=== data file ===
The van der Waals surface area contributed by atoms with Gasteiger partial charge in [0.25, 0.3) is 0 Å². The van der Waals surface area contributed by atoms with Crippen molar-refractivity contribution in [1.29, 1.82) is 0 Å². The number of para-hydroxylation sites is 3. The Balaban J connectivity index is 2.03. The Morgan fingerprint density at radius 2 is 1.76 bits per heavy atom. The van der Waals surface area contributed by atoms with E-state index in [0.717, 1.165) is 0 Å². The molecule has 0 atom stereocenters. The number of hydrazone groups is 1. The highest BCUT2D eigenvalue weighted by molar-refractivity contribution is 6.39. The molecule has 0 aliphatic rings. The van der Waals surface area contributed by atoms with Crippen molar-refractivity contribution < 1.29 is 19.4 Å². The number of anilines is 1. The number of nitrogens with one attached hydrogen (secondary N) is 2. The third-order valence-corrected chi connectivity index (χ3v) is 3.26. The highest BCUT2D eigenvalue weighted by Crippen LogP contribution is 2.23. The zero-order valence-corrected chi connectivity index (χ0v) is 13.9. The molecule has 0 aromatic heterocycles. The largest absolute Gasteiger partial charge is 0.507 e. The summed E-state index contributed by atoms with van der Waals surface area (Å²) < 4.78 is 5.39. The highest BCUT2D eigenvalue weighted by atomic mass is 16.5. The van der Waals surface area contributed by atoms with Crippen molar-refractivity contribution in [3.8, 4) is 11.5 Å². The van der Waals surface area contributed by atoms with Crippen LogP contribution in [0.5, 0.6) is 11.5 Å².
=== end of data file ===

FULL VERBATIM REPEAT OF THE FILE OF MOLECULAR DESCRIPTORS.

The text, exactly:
The van der Waals surface area contributed by atoms with Gasteiger partial charge in [0.25, 0.3) is 0 Å². The van der Waals surface area contributed by atoms with Crippen molar-refractivity contribution in [1.29, 1.82) is 0 Å². The number of para-hydroxylation sites is 3. The Balaban J connectivity index is 2.03. The Morgan fingerprint density at radius 2 is 1.76 bits per heavy atom. The van der Waals surface area contributed by atoms with E-state index in [0.717, 1.165) is 0 Å². The molecule has 0 atom stereocenters. The number of hydrazone groups is 1. The highest BCUT2D eigenvalue weighted by molar-refractivity contribution is 6.39. The molecule has 0 aliphatic rings. The van der Waals surface area contributed by atoms with Crippen molar-refractivity contribution < 1.29 is 19.4 Å². The number of anilines is 1. The number of nitrogens with one attached hydrogen (secondary N) is 2. The third-order valence-corrected chi connectivity index (χ3v) is 3.26. The highest BCUT2D eigenvalue weighted by Crippen LogP contribution is 2.23. The zero-order valence-corrected chi connectivity index (χ0v) is 13.9. The molecule has 0 aromatic heterocycles. The largest absolute Gasteiger partial charge is 0.507 e. The summed E-state index contributed by atoms with van der Waals surface area (Å²) < 4.78 is 5.39. The highest BCUT2D eigenvalue weighted by atomic mass is 16.5. The van der Waals surface area contributed by atoms with Crippen molar-refractivity contribution in [3.8, 4) is 11.5 Å². The van der Waals surface area contributed by atoms with Crippen LogP contribution in [0.5, 0.6) is 11.5 Å².